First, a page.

Well into his forties he is prattling on about ‘the decline of the race’, and more than half a century later, in May 1987, he’s still at it: ‘Men having spawned more than two children will be compulsively sterilised. Planned parenthood and voluntary sterilisation will be in every way encouraged’ — this under the heading ‘What, if I had my way, would be done in place of what is being done’.

Harold Nicolson thought that diarists ‘should have a remote, but not too remote, audience’ in mind. Who, I wonder, will want to see scorn heaped on ‘the Soviet dissidents, so-called’ and the case made for banning newspaper advertisements? I opened these diaries with a more or less favourable impression of their author, and closed them questioning my beliefs in the many areas in which I agree with him. Is restraint in foreign policy a bad thing? Have most of America’s major cities really become hopelessly ugly? Is Vermont, whose good people produce 5.5 per cent of the world’s maple syrup, ready to become a sovereign republic? One can no longer be sure. If only I had George Kennan’s dull, unflagging confidence.

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Show comments
  • awfulorv

    One of todays larger problems seems to be that there are far too many jerks, certain that their viewpoint is the right one, per monitor

  • tonguetiedfred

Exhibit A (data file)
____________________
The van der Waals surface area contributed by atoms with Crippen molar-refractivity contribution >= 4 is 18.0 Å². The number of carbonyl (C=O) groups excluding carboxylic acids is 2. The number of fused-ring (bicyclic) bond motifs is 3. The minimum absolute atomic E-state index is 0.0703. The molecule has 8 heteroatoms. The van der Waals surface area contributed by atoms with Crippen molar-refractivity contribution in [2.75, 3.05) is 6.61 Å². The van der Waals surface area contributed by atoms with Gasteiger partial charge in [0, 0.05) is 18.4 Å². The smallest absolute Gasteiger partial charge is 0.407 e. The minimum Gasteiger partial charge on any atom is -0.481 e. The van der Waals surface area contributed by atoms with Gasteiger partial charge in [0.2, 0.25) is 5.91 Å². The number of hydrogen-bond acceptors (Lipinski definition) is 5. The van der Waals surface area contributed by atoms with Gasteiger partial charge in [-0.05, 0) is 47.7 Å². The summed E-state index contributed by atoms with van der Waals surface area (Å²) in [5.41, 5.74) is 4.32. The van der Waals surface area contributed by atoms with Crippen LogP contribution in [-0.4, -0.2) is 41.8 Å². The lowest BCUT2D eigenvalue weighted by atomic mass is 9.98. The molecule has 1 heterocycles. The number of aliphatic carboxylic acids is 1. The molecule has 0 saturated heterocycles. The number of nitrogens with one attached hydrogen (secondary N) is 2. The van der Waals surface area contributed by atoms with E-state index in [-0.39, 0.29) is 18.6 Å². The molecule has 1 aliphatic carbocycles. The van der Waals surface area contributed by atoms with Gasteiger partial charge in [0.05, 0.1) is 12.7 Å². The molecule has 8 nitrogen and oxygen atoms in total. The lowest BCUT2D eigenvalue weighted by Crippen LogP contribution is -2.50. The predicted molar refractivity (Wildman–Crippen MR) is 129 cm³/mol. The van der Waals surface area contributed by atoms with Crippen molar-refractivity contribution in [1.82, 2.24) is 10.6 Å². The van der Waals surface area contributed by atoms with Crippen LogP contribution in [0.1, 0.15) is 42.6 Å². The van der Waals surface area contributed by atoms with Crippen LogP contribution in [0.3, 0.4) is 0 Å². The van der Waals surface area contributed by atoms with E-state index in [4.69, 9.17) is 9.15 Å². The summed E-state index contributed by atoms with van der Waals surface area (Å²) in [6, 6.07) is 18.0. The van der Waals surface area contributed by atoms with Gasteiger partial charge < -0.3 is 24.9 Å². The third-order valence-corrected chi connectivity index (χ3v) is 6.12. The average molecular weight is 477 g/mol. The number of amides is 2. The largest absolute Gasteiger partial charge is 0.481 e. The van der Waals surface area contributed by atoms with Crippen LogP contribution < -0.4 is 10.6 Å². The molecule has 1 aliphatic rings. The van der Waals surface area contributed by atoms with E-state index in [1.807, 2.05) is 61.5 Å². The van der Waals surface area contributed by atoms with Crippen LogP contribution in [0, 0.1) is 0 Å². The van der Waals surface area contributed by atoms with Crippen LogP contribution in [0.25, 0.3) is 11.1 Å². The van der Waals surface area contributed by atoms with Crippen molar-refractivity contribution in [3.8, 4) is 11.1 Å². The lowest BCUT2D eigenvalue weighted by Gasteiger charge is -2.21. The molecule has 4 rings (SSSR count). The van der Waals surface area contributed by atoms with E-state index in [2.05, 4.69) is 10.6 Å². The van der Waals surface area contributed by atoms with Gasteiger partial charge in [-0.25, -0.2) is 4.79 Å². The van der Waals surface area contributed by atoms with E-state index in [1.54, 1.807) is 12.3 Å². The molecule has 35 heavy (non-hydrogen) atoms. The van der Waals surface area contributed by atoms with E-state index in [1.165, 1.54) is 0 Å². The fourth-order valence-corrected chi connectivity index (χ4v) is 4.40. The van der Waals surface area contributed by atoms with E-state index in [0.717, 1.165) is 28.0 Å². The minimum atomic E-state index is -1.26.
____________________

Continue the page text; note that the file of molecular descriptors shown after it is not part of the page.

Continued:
Eugenics and culling of “inferior races” was incredibly popular among the intelligentsia before Hitler made it unpopular and I wouldn’t be surprised to find that it still is popular, just not spoken of in front of the help anymore…

    • Jambo25

      One of the things which we now no longer like to admit is that the strongest opposition to truly batty and dangerous ideas such as eugenics came from people who are now deeply unfashionable: that is Christians.

  • lukelea

    Presentism of the worst kind, this reviewer represents. And surely he does not find Kennan boring so much as he finds his opinions — not so uncommon for his time and place — unacceptable. And for reasons that he does not even bother — or perhaps know how — to articulate.

  • supplyguy

    Why am I not surprised that someone who worked for the State Department held such awful views on race?
    What does surprise me is how the so-called inferior races still vote for people like him.

  • Peter_Akuleyev

    “Have most of America’s major cities really become hopelessly ugly?” Is that a rhetorical question? Certainly you have to admit Kennan was spot on in that judgement. Outside of New York, San Francisco and Boston American cities are horrible.

    • M_Young

      Boston? New York? Hopelessly ugly too, esp. the people.

  • M_Young

    Oh lord, he’s sinned against the Gods of the City — Zionism and the idiocracy of egalitarianism.

  • Paul Bingham

    The only pompous bore I see is the fag who wrote this article.

  • ClausewitzTheMunificent

    What a lovely attempt at a posthumous knife stab, mr. journo. Kennan was quite an interesting fellow, actually, and your attempts to portray him are as one-dimensional as the layout of your brain. Misquoting from a 700 page long diary to attack ONE of his views, at the times rather common, in terms of today’s ideology – which is about as likely to remain carven in stone as there is of you finding an integer c solution of a^3 + b^3 = c^3 – is a the work of a lowlife hack.

  • celtthedog

    I actually used to think very little of George Kennan, but since reading these diaries I recognize what a great man he was. He was spot on about almost everything.

  • Ashutosh Jogalekar

    This is the most biased and cherry-picked review of The Kennan Diaries that I have read so far. There’s so much more to Kennan’s writings than his thoughts on eugenics.